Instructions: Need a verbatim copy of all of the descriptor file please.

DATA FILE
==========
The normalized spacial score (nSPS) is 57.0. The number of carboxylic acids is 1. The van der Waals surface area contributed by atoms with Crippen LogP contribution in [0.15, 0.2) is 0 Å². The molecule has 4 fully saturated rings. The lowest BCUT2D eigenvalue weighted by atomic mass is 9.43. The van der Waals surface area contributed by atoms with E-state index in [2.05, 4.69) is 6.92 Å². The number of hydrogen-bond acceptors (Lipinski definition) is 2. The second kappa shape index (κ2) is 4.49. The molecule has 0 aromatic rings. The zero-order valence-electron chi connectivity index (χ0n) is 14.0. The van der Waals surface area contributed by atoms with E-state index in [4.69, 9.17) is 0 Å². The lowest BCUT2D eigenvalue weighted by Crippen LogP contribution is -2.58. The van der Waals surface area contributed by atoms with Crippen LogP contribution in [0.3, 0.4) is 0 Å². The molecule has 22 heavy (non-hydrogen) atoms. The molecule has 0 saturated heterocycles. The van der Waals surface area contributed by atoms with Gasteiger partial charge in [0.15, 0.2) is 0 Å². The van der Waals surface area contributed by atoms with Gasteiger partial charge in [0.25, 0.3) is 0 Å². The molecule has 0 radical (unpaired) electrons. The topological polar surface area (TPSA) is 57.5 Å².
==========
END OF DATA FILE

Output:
The normalized spacial score (nSPS) is 57.0. The number of carboxylic acids is 1. The van der Waals surface area contributed by atoms with Crippen LogP contribution in [0.15, 0.2) is 0 Å². The molecule has 4 fully saturated rings. The lowest BCUT2D eigenvalue weighted by atomic mass is 9.43. The van der Waals surface area contributed by atoms with E-state index in [2.05, 4.69) is 6.92 Å². The number of hydrogen-bond acceptors (Lipinski definition) is 2. The second kappa shape index (κ2) is 4.49. The molecule has 0 aromatic rings. The zero-order valence-electron chi connectivity index (χ0n) is 14.0. The van der Waals surface area contributed by atoms with E-state index in [4.69, 9.17) is 0 Å². The lowest BCUT2D eigenvalue weighted by Crippen LogP contribution is -2.58. The van der Waals surface area contributed by atoms with Crippen LogP contribution in [0.3, 0.4) is 0 Å². The molecule has 22 heavy (non-hydrogen) atoms. The molecule has 0 saturated heterocycles. The van der Waals surface area contributed by atoms with Gasteiger partial charge in [0.15, 0.2) is 0 Å². The van der Waals surface area contributed by atoms with Gasteiger partial charge in [0.25, 0.3) is 0 Å². The molecule has 0 radical (unpaired) electrons. The topological polar surface area (TPSA) is 57.5 Å².